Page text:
Properties of flash-induced Cm responses characterized by a single exponential component (A), or a double exponential rise (B). Dotted lines represent curves fitted with exponential regression algorithms: (pF) = (1.87 ± 0.0009 pF) * {1 − ...
FIG. 5
A: mean estimated amplitudes of rapid, slow, and single-exponential exocytotic responses obtained by fitting curves to UV flash-induced Cm signals. B: mean rate constants of rapid, slow, and single-exponential exocytotic responses elicited by a transient ...

Figure 5A shows the estimated amplitudes of exponential functions obtained in fitting monophasic and biphasic exponential functions to the experimentally recorded flash-evoked changes in Cm. Mean amplitudes of rapid and slow components of double-exponential exocytotic responses were not significantly different (0.84 ± 0.35 and 0.82 ± 0.20 pF, respectively; n = 11 cells, mean ± SE). Likewise, the mean amplitude of the single exponential response in Cm was not significantly different (0.70 ± 0.23 pF; n = 7) from either the mean rapid or the mean slow components. The mean rate constants of single- or double-exponential curves in Cm are graphed in Fig. 5B. Mean rate constant of the rapid exocytosis was 53 times faster than the mean rate constant for the slow component of Cm response (420 ± 168 and 7.85 ± 5.02 s−1, respectively). The mean rate constant of single exponential exocytotic response in Cm (17.5 ± 12.4 s−1) was not significantly different from the mean rate constant of the slow component of double-exponential exocytotic response. Corresponding mean time constants for rapid, slow, and single exponential response are 24.7 ± 13.7 ms, 1.59 ± 0.75 s, and 0.51 ± 0.17 s, respectively. These results indicate that the majority of cells responded to stimulation with a biphasic exocytotic response. This may indicate that in these photoreceptor cells two kinetically distinct readily releasable pools of vesicles coexist.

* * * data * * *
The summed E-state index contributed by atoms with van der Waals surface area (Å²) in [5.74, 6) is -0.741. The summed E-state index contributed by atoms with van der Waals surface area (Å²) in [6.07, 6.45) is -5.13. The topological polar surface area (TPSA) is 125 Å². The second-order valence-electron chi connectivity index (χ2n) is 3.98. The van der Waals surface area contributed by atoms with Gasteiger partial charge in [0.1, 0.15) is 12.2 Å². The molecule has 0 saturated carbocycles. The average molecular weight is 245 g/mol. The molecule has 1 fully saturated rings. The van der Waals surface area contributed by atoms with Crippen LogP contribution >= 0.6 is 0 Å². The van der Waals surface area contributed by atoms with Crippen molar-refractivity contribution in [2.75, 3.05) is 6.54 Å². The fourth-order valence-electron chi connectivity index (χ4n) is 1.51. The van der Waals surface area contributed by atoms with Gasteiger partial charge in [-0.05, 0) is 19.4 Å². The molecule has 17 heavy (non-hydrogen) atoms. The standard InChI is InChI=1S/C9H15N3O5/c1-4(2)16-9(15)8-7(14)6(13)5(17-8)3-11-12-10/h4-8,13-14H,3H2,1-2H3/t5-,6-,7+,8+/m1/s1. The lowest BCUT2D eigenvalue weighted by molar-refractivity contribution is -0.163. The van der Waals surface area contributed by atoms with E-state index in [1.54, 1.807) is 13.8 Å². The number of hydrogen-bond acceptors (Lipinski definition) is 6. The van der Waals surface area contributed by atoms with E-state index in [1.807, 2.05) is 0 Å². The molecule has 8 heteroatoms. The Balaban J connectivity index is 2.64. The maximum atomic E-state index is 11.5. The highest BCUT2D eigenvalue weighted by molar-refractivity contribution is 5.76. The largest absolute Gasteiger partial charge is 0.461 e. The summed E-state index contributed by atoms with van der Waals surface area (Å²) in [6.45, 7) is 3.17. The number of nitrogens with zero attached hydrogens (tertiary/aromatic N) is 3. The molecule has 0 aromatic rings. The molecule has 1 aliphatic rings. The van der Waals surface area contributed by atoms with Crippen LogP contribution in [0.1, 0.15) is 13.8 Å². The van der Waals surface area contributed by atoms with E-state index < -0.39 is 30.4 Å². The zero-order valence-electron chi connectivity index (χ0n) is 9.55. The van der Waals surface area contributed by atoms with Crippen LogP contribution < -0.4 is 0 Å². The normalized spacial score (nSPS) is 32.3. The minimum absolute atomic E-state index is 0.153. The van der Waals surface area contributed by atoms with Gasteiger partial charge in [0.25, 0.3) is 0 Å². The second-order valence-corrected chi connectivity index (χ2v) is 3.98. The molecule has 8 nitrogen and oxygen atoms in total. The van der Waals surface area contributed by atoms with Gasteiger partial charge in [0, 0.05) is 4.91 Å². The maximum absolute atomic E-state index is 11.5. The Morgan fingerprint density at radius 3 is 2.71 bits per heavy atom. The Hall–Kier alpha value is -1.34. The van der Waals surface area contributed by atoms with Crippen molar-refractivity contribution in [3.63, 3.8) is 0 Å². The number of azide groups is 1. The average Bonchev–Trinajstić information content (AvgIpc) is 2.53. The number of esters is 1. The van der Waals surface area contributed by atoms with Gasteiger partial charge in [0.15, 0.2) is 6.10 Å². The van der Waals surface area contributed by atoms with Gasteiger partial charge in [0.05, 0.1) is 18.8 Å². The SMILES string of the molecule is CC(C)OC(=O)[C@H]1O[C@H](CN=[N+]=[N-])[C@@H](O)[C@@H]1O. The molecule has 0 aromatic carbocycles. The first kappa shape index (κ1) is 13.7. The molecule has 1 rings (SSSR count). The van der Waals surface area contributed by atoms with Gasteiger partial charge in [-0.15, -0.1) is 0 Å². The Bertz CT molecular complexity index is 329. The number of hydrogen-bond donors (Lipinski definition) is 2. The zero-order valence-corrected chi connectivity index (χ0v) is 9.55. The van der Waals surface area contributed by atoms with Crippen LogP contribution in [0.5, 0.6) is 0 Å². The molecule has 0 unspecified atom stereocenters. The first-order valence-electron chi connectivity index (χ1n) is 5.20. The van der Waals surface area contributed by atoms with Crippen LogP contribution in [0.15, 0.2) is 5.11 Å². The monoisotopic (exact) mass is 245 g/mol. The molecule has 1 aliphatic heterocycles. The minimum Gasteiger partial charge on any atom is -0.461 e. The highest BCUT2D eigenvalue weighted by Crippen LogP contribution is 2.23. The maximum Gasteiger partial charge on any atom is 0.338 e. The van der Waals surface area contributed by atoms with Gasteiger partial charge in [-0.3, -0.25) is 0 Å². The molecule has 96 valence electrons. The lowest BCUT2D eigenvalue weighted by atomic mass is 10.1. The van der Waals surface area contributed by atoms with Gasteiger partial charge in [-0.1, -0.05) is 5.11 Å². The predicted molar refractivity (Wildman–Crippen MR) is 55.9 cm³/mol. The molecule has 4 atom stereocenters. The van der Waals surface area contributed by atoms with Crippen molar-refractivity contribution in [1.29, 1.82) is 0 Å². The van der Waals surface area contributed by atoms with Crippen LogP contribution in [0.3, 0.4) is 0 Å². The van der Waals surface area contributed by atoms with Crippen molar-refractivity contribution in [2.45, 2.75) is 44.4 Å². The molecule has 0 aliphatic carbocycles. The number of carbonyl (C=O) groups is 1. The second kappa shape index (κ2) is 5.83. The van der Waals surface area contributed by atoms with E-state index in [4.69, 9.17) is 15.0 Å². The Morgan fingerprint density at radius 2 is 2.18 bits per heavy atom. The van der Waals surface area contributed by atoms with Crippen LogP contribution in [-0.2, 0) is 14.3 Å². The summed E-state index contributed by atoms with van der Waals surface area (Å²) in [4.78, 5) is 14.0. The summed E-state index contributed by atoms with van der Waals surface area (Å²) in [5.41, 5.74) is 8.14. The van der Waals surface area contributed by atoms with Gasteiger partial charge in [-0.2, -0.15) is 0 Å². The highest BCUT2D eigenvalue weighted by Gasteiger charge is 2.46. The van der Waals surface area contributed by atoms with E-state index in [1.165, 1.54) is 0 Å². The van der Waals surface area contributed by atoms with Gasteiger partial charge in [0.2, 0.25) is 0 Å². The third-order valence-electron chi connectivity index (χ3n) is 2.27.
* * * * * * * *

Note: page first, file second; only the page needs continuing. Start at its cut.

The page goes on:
Synaptotagmin I is localized to vesicles in the synaptic terminal of photoreceptors

Synaptotagmin I is a synaptic vesicle protein suggested to be involved in neurotransmitter release at conventional synapses (Geppert et al. 1994; Schiavo et al. 1997). This ubiquitous vesicle protein has a relatively low affinity for Ca2+ (Davis et al. 1999) and is thought to support fast, “synchronous” transmitter release (Geppert et al. 1994; Goda and Stevens 1994; Kreft et al. 2003; Schiavo et al. 1997; Voets et al. 2001). Expression of synaptotagmin I in salamander rods and cones provides additional confirmatory evidence for our observation that these cells are capable of fast exocytosis.